Humans Aren’t the Only Life Form Suffering From Heat
Working out in this 90 plus degree heat is not a pleasant experience for most people. Plants can also suffer when we have a series of hot, dry days and, if left unattended, the plants can quickly die. Extra attention should be paid to plants during these heat waves in order to keep them healthy and productive.
As plants lose water through the leaves, the root system must take up enough water to keep the plant from wilting. In very hot weather, plant roots may not be able to replace the water loss. In most cases, the plant will recover when the weather cools in the evening, provided the roots have access to moisture.
So what are the best ways to help your plants through these periods of hot weather? First and foremost you should make sure that the root system has access to enough water during the hottest part of the day. Watering in the morning will insure that the plant has enough water as the day heats up. Watering in the morning also reduces disease problems since the plant leaves dries out more quickly as the temperature rises.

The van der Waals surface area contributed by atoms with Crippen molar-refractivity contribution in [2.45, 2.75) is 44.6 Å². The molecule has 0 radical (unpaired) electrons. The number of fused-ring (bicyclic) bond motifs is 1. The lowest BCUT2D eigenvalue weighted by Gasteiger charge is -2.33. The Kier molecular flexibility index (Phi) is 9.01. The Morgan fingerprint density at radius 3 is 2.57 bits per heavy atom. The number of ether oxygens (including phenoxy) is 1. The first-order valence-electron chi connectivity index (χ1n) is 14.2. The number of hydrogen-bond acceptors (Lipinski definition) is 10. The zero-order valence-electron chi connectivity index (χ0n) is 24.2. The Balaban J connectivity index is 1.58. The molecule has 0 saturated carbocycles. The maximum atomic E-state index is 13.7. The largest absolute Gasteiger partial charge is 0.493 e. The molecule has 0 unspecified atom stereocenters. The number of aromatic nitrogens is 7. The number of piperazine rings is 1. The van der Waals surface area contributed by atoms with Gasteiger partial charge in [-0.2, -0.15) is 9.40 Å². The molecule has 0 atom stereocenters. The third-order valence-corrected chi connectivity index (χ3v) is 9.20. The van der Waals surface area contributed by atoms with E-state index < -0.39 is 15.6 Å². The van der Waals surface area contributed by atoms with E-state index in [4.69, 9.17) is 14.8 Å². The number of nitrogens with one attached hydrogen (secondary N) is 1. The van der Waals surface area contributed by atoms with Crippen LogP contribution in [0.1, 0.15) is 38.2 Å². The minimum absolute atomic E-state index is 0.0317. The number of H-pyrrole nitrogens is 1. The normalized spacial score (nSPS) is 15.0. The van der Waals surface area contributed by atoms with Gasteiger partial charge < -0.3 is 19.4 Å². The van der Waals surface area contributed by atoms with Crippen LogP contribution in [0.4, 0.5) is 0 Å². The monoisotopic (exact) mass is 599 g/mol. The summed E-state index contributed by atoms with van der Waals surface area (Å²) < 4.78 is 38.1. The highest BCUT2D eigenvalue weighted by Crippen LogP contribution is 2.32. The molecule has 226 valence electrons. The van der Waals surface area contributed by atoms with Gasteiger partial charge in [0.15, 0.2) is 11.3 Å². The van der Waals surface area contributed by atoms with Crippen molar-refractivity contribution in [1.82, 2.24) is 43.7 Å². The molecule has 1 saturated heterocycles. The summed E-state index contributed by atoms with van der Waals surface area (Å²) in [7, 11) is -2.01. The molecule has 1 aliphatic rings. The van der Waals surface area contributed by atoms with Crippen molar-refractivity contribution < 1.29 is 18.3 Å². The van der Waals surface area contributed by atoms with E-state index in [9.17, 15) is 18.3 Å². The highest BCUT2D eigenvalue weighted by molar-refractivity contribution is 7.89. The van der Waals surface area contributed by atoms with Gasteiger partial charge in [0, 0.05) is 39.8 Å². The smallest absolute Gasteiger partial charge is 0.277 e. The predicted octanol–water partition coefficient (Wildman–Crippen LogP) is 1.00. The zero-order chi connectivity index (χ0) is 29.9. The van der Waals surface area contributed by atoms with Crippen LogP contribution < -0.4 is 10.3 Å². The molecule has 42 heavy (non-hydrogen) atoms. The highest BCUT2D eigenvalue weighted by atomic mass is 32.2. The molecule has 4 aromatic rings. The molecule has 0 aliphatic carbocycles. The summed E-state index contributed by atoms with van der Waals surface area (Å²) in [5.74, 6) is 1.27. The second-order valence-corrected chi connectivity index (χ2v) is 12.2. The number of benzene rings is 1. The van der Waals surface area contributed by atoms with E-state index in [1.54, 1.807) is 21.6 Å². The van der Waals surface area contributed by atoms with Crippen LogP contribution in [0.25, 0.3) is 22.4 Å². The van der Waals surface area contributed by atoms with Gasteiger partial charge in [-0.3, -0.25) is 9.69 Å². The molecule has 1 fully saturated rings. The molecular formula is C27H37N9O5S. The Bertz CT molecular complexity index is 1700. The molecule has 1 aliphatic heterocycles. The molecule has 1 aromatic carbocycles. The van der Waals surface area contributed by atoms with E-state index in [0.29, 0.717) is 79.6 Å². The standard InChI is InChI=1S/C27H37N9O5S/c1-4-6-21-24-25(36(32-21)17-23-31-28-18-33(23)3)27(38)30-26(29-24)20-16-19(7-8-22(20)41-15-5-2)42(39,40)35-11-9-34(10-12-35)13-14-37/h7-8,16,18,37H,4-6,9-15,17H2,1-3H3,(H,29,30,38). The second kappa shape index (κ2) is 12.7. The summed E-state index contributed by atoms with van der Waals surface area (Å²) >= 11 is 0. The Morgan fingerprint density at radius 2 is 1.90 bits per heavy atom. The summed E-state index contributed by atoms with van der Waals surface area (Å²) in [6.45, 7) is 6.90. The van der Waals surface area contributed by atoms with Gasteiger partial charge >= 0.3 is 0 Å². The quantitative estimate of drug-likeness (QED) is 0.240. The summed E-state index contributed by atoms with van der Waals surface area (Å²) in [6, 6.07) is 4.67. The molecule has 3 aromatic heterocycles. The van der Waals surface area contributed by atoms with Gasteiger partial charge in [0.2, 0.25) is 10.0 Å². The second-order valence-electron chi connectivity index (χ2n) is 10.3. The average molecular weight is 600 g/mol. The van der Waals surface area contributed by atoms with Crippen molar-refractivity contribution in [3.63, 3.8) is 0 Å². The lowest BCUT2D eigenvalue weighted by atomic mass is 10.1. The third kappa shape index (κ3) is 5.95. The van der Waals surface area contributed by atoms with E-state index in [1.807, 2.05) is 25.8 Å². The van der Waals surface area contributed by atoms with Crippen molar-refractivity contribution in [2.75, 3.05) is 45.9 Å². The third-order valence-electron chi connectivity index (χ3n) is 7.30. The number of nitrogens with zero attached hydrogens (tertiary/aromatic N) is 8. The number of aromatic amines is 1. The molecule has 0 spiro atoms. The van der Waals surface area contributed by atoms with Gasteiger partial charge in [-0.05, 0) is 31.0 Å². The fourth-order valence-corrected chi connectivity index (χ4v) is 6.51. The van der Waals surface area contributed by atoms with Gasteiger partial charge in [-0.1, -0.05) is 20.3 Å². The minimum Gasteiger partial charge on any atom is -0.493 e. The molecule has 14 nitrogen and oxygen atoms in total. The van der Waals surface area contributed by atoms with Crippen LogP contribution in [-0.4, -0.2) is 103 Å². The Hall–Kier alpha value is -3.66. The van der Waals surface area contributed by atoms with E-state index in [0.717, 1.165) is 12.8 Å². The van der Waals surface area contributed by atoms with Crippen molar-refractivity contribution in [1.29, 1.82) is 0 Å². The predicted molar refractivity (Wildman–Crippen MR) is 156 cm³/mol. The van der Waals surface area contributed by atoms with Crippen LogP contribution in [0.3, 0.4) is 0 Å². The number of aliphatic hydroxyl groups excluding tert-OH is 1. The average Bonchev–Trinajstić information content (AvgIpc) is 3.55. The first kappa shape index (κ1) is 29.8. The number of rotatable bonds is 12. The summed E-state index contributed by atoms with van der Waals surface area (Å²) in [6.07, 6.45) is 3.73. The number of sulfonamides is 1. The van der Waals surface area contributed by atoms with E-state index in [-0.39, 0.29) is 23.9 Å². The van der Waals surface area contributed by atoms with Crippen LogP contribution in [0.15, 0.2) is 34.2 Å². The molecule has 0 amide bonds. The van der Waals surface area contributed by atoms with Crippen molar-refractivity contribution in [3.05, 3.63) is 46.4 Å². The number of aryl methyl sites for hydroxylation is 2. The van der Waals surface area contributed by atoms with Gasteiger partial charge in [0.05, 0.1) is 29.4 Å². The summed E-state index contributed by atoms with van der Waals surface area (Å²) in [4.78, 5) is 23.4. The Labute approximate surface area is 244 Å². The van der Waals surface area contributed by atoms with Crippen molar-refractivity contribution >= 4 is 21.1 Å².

Container plants need to be watered more often than plants in the landscape because of their limited root system. I have vegetable plants in pots that will wilt if I do not water them every day. When watering container plants, make sure enough water is added so that it runs out through the bottom drainage hole.
Transplanted or newly planted plants will also need to be watered more often because of their limited root system. Mulching will help maintain water in the root zone so plants do not need to watered as much. Shading the plants during the heat of the day will also help reduce water loss. Be careful not to over do the shading on plants that like full sun.
Try to avoid light watering since this encourages a shallow roots system that is more susceptible to drought conditions. Watering too much can be detrimental to the plant since soils that remain saturated will drown plant roots. Watering deeply 1 or 2 times per week should be sufficient for most, established landscape plants to withstand heat stress. The ideal would be get the moisture down to a six to eight inch depth.